The United Nations said Monday it would begin rushing aid deliveries to Chile after the government officially asked for help in its recovery from this weekend's massive earthquake.
U.N. humanitarian spokeswoman Elisabeth Byrs said Chile formally made its request Monday, two days after the 8.8-magnitude quake struck about 200 miles south of the capital, Santiago,.
Byrs told the Associated Press that the global body was now "ready to take action."
Before the request, international aid groups had sent some funds and experts. But their action was limited as Chilean officials were busy assessing the destruction from the earthquake and the needs of up to 2 million affected people.
Chile's government identified its emergency needs as temporary bridges, field hospitals, satellite phones, electric generators, damage assessment teams, water purification systems, field kitchens and dialysis centers, Byrs said.
"We are prepared to provide assistance," Byrs told AP. "It could be quite fast, given that our experts are on standby and were alerted in the region."
U.N. and Red Cross officials said details of the destruction in Chile remained sketchy, noting that aftershocks were a continued risk and citing a number of "silent areas" with no contact to the outside world.
The international Red Cross said volunteers were providing first aid in areas hardest hit, and that it was appealing for donations within Chile.
It has released $280,000 of its own funds, and is sending aid experts to help recovery efforts, but stressed that local officials were taking the lead - unlike in Haiti, where the January earthquake destroyed large parts of the capital, Port-au-Prince, and killed over 200,000.
"Haiti was a different case: We had an office there and we had people on the ground. We have no office in Chile," said Marcal Izard, a Red Cross spokesman in Geneva. "We are organizing help for families trying to reconnect. But it's really preliminary. We need to talk to the Chilean Red Cross and first find out what they need."
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The United Nations had assistance teams on standby Saturday, hours after the earthquake destroyed or badly damaged 500,000 homes, and knocked out electricity installations, major bridges, water mains and hospitals. Communications and connections by road are still poor, officials said.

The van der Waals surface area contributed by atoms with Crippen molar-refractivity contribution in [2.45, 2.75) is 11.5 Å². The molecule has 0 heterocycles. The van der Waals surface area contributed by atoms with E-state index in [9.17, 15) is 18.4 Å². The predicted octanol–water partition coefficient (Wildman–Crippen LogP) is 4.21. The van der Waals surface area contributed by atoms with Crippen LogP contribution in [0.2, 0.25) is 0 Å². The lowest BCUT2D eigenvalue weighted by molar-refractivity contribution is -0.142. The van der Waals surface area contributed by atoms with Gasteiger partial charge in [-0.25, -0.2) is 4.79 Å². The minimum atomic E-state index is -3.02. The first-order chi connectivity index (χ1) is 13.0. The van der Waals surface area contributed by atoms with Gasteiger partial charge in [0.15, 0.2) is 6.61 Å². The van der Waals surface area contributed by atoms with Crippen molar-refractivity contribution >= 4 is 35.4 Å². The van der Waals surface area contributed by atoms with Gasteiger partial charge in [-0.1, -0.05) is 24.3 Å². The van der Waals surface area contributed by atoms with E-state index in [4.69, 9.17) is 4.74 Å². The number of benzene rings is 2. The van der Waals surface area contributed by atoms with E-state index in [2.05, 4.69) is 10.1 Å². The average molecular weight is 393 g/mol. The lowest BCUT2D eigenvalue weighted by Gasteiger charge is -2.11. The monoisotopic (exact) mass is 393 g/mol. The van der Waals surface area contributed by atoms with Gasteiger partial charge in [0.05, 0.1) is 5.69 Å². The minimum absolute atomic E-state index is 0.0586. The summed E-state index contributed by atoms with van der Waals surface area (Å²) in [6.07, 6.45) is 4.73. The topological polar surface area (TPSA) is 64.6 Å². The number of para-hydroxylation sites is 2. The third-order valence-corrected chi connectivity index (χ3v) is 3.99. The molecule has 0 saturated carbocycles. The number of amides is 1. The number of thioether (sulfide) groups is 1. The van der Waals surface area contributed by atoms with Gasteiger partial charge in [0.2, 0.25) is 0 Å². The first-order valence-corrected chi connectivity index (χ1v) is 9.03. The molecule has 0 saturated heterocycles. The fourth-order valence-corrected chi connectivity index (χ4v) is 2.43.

The World Health Organization said it expected the death toll to rise in the coming days as communications improve. For survivors, it said access to health services will be a major challenge and noted that indigenous people living in adobe homes were most at risk from heavily damaged infrastructure.
Doctors Without Borders said it sent an exploratory team of health workers to help the Chilean government. They will travel Monday to the Maule region and will focus on areas close to the epicenter of the earthquake, prioritizing rural villages where aid often takes far longer to reach than in cities.
WHO warned of a "significant number" of areas that aid officials still have no information about.
"Over the next 24-48 hours more accurate information on the extent of damage in rural, isolated areas should be available," it said.
Meanwhile, Chilean authorities have. Police fired tear gas and imposed an overnight curfew to control looters who sacked virtually every market in the city of Concepcion.
CBS News correspondent Mark Strassman reports that with no electricity and scarce supplies, desperation mounted quickly and some survivors' minds turned to grabbing anything they could find in damaged shops.
The government deployed a reported 10,000 troops to try and maintain control in the hardest-hit regions south of the capital, where soldiers could be seen on the streets, reports Strassman.
President Michelle Bachelet promised imminent deliveries of food, water and shelter for thousands living on the streets.
"We are confronting an emergency without parallel in Chile's history," Bachelet declared Sunday, a day after the magnitude-8.8 quake - one of the biggest in centuries - killed at least 708 people and destroyed or badly damaged 500,000 homes. Bachelet said "a growing number" of people were recorded as missing.
Paul Simons, U.S. Ambassador to Chile, told "The Early Show" there were no confirmed reports of Americans killed or injured as of Monday morning. But he quickly cautioned that it was still impossible to reach many people south of the capital.
"We may have as many as 1,000 Americans living in the Concepcion area," Simons told "Early Show" co-anchor Maggie Rodriguez, adding that U.S. officials had only been in contact with a handful of them.
Simons' point illustrated what Strassman dubbed "a tale of two quakes," referring to the minimal level of damage in the capital city compared to the utter devastation further south.
In Concepcion, 320 miles south of Santiago, firefighters pulling survivors from a toppled apartment building had to pause because of tear gas fired at looters who wheeled away everything from microwave ovens to canned milk at a damaged supermarket across the street.
Looters used long tubes of bamboo and plastic to siphon gasoline from underground tanks at a closed gasoline station.
Eduardo Aundez, a Spanish professor, watched with disgust as a soldier patiently waited for looters to rummage through a downtown store, then lobbed two tear gas canisters into the rubble to get them out.
"I feel abandoned" by authorities, he said. "We believe the government didn't take the necessary measures in time, and now supplies of food and water are going to be much more complicated."
Looters even carted off pieces of a copper statue of South American independence fighter Bernardo O'Higgins next to a justice building.